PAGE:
Infidelity is an extremely painful issue that affects many couples. The temptation to seek out another man or woman is, unfortunately, common. Most of the time, the side fling lasts a short time, but some affairs last for months or even years.
No matter how long the side relationships last, they all have one thing in common: a victim and sometimes irreparable damage to their relationship.
Some people want to make things right again and confess so their partner will forgive them, but others try to forget it ever happened in hopes their partner will never discover the truth.
Nobody enjoys being lied to, but for those who have been victims of infidelity, here are seven reasons why your partner might have covered up the awful truth:
1. "I don't want to hurt my partner just to remove my guilt"
This is an excuse to avoid the bitter reality of what might happen after confessing. Guilt doesn't disappear after coming clean. Sometimes it becomes even more evident when you see the pain in your partner's eyes.
2. "What the eyes don't see, the heart doesn't feel"
An unfaithful man or woman might ask why they should confess if they already broke things off with their side lover. They believe what their spouse doesn't know won't hurt them. However, lies become bigger as time goes on, and you have to constantly cover up old lies with new ones. It's best to get the truth out sooner rather than later.
3. "If I confess, my partner will leave me and I will lose my family"
Victims of infidelity probably think something like this: "You should have thought about your family before you betrayed me."
"But don't keep your affair a secret just to save the relationship - that isn't fair to your partner, Dr. Mark White advises, "and only serves to preserve a relationship with cracks that will inevitably spread."
If you really want to save your relationship, you have to confess anyway. Even if you're afraid of what might happen.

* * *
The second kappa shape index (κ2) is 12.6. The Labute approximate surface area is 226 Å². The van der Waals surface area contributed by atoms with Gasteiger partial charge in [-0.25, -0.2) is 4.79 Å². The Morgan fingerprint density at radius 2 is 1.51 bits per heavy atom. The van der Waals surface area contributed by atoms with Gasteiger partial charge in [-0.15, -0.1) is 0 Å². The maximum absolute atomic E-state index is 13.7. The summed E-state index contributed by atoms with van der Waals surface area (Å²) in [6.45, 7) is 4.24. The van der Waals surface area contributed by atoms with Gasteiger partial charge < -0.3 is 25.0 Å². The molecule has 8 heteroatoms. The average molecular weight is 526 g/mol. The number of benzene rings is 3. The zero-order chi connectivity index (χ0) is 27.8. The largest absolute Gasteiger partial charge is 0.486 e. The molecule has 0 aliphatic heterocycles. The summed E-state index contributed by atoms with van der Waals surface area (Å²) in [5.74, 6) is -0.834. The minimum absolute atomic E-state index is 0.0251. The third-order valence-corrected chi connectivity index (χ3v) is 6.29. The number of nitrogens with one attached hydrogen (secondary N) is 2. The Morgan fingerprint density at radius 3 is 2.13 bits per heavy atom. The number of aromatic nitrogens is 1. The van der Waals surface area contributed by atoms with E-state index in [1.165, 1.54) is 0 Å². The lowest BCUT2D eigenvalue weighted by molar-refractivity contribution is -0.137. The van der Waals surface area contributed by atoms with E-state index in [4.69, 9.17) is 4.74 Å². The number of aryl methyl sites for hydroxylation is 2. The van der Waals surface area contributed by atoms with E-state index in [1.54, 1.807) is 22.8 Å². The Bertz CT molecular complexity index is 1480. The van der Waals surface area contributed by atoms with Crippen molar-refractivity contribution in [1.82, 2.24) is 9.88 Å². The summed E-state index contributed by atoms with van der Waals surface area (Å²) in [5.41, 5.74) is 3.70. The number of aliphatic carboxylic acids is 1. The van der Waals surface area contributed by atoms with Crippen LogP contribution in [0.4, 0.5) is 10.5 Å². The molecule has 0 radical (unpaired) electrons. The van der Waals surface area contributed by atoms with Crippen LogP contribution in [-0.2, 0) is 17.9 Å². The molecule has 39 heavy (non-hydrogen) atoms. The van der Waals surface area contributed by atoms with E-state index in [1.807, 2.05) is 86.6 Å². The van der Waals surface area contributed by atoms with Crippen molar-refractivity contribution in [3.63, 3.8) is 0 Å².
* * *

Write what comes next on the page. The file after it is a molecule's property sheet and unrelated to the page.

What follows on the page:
People have the tendency to "project," which means if they are sad, they see only sadness. If they are happy, they are better at focusing on the good things around them. The phrase, "My spouse can't bear to know the truth" is a perfect example of projection. So, ultimately, They're afraid of the truth, and believe their spouse is too.
5. "I think we can start over without my partner knowing what happened"
Believing this is possible is like believing you can build a house without a foundation. It will last for a little while, but when storms arise, the house will be demolished. Destruction is inevitable when you start keeping secrets from your spouse.
6. "I regret it and promise myself I won't do it again"
You should do both of those things, but you have to confess to truly make things right again. Everyone who confesses must pay off their debt. You can't simply promise yourself you won't do it again. You must express these two things to your spouse, not just to yourself.
This is possibly the biggest reason cheaters hide the truth. If you ever broke something of your parents', you can probably recall the feeling of your stomach twisting into one giant knot of guilt. Ideas of how to fix it, replace it, hide it or blame someone else also might have crossed your mind, but only one choice was correct: the choice to confess.
Without defending the unfaithful, my advice to them is to use wisdom, balance and the strong love they feel for their partner to share the truth. With help, and as long as they're sincerely willing to change, they can repair their marriage and work together with their spouse to overcome the pain of the past.